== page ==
just a note of caution: we have found some HIV cases in seemingly very low-risk patients (eg, a man and wife in their 70s). the fact that one partner is low risk does not necessarily dictate that his/her partner is low-risk (ie, i think the one-time screen for low-risk is reasonable on a population basis, but we should always keep in mind the possibility of HIV even after a negative screen)


Primary Care Corner with Geoffrey Modest MD: Opioids, yet again

28 Jun, 13 | by EBM

new york times with article this past sunday on use of prescription opoids (see, focusing on an economic analysis but in a broader context. major points:

–in past 10 years, huge increase in use of opioids (sales increased 110% to $8.34B) and number of prescriptions increased 33%. oxycontin has increased 4-fold.  narcotic painkillers are the most widely prescribed class of meds in the US (i think it used to be statins)

–this huge increase, along with the potential for diversion etc, has led to dramatic collateral costs: medical, legal, and social.  Eg

–use of urine tox screens (increased from $800M in 2000 to $2B om 2013) – we have some patients in drug treatment programs getting tox screens 3+ times/week. rather exorbitant….., and medically unnecessary

–with the increase in accessibility of prescription opioids, there has been a dramatic increase in using expensive drugs to deal with the associated increase in addiction, esp bupreoprphine/naloxone (suboxone) and naltrexone.  at our health center, most of my suboxone patients have addictions to prescription narcotics. Suboxone is a really great drug for appropriate addicted patients and many of my patients have done fantastically on it, but its necessity (and high cost) are largely a result of the epidemic of prescription opioids,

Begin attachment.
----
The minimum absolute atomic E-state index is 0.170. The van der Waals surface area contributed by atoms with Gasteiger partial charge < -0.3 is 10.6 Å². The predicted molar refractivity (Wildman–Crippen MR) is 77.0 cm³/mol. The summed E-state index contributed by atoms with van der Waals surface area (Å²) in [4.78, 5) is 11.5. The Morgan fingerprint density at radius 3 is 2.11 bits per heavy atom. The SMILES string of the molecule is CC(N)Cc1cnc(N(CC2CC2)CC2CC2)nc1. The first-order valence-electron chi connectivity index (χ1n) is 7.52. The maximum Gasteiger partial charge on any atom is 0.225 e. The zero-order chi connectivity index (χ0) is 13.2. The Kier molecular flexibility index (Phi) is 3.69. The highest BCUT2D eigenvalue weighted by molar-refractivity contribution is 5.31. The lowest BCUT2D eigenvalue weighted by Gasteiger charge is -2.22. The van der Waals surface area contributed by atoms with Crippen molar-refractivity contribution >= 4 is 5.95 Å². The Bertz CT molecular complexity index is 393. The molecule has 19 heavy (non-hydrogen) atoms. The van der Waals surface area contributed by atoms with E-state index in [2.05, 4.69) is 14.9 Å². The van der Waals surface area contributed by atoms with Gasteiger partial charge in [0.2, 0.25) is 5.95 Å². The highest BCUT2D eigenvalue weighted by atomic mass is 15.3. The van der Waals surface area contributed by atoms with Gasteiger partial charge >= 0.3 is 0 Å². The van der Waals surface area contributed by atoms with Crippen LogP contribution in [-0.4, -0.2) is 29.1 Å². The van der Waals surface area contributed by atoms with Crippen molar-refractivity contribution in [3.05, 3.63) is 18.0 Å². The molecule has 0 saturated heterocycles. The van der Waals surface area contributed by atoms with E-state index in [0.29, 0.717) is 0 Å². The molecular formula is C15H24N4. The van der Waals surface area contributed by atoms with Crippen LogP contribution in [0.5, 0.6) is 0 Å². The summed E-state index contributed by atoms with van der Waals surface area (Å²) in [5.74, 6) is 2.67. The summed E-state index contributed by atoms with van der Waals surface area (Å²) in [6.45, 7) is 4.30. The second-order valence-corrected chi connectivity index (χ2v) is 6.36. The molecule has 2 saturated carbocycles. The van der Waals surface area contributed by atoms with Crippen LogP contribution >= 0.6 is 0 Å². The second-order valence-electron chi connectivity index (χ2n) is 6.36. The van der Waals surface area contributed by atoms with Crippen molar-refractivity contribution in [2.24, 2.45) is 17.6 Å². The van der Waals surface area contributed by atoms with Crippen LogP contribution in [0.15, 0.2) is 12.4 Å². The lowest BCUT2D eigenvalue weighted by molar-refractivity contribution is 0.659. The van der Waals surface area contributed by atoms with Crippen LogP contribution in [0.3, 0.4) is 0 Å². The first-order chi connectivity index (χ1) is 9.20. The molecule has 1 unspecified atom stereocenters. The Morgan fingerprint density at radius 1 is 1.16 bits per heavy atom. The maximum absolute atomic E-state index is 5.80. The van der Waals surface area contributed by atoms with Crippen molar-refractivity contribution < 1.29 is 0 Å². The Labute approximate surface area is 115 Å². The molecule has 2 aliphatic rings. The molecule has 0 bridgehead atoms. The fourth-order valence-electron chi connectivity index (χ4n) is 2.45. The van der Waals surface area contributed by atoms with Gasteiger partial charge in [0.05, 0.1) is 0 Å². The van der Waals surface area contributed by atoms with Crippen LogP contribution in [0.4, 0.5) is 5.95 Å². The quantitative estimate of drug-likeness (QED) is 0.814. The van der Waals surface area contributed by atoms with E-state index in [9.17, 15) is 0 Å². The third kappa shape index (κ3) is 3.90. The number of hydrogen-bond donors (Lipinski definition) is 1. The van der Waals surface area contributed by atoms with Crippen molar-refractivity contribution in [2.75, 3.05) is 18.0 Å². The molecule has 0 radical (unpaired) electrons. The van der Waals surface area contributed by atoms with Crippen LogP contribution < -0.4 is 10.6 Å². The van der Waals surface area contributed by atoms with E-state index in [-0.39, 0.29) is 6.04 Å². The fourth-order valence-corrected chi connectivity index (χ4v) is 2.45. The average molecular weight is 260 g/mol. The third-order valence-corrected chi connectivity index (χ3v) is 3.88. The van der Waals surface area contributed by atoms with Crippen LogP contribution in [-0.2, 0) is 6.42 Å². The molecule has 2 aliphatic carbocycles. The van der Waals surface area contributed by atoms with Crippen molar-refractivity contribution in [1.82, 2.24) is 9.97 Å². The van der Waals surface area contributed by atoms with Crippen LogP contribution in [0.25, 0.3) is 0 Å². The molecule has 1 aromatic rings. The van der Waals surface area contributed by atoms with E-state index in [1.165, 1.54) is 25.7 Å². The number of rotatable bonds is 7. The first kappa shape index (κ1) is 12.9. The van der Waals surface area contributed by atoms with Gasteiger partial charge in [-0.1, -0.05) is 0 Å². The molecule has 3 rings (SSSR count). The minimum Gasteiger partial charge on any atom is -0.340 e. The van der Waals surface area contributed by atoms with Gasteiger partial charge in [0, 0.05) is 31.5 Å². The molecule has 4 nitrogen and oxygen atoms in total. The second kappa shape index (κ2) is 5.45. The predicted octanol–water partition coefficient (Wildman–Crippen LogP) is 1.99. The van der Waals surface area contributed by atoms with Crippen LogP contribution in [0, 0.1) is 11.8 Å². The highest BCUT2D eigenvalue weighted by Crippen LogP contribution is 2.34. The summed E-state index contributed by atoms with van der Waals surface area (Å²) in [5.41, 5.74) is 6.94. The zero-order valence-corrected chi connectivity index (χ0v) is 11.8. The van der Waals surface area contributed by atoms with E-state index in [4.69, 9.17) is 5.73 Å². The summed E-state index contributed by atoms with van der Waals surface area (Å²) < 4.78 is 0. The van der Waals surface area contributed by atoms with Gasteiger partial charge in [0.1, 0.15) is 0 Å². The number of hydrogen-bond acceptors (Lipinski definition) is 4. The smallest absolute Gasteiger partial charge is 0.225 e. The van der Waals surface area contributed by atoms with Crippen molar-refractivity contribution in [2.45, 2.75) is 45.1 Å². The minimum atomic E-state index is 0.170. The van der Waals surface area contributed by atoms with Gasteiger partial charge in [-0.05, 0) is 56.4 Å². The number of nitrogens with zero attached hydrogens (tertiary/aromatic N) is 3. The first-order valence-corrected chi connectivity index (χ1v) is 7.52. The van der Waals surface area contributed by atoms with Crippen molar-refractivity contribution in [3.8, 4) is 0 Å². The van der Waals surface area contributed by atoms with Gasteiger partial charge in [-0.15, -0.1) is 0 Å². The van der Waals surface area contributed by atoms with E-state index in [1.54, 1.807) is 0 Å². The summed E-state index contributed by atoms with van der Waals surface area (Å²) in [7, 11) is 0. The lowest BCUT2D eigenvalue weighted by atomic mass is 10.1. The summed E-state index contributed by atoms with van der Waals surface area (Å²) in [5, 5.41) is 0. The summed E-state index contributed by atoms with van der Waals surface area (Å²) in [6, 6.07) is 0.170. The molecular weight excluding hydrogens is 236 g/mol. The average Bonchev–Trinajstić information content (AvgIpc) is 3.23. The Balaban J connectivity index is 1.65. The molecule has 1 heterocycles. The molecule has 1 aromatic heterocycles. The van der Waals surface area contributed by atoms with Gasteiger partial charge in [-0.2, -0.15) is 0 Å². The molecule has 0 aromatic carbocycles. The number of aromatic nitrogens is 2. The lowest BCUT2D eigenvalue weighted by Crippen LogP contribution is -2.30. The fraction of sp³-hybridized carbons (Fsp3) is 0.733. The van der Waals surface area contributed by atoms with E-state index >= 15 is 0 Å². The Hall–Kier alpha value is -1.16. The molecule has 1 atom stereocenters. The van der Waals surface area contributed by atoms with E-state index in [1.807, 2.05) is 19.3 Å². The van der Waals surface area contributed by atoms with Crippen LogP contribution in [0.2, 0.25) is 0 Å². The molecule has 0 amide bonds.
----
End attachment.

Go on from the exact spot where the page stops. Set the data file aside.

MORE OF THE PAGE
–20 states apparently allow MDs to prescribe and sell drugs, noting eg that the price paid to physicians in illinois is about 3x that in the pharmacy; in connecticut the factor is 4x.

–hospitalizations have increased dramatically: with a 3-fold increase from 2004 to 2011 in ER costs for opioid-related issues (non-heroin); a 4x increase in overdose deaths from 1999 to 2010, to 16,651

–for legal issues: dramatic increase in states with (expensive) drug monitoring programs, from 16 in 2002 to 46 in 2012; explosion of “pain clinics”, basically pill  mills, leading to dozens of doctors being arrested and, eg in florida (one of the worst states) ultimately to closing down many of these clinics (from 921 to 441 in 2 years after a crackdown). –as many of you know, there was a cape cod “pain clinic” which closed and sent many patients to us, prescribing unbelievable quantities of opioids (one patient on oxycontin 80 tid plus oxycodone 30mg 1-2 tablets every 6 hours plus fentanyl patch).

— and the data are not so good that these drugs are effective in treating long-term pain.  unfortunately, many of the real pain clinics in boston, which had included a multi-disciplinary approach (psychologists, neurologists, anesthesiologists) have devolved into just giving injections (anesthesiology clinics), or just giving recommendations for primary care to give opioids, perhaps with adjuvants (tricyclics, gabapentin….). these patients typically need a very multi-disciplinary approach even when the use of opioids seems totally appropriate, though the accessibility to these services in the community is often poor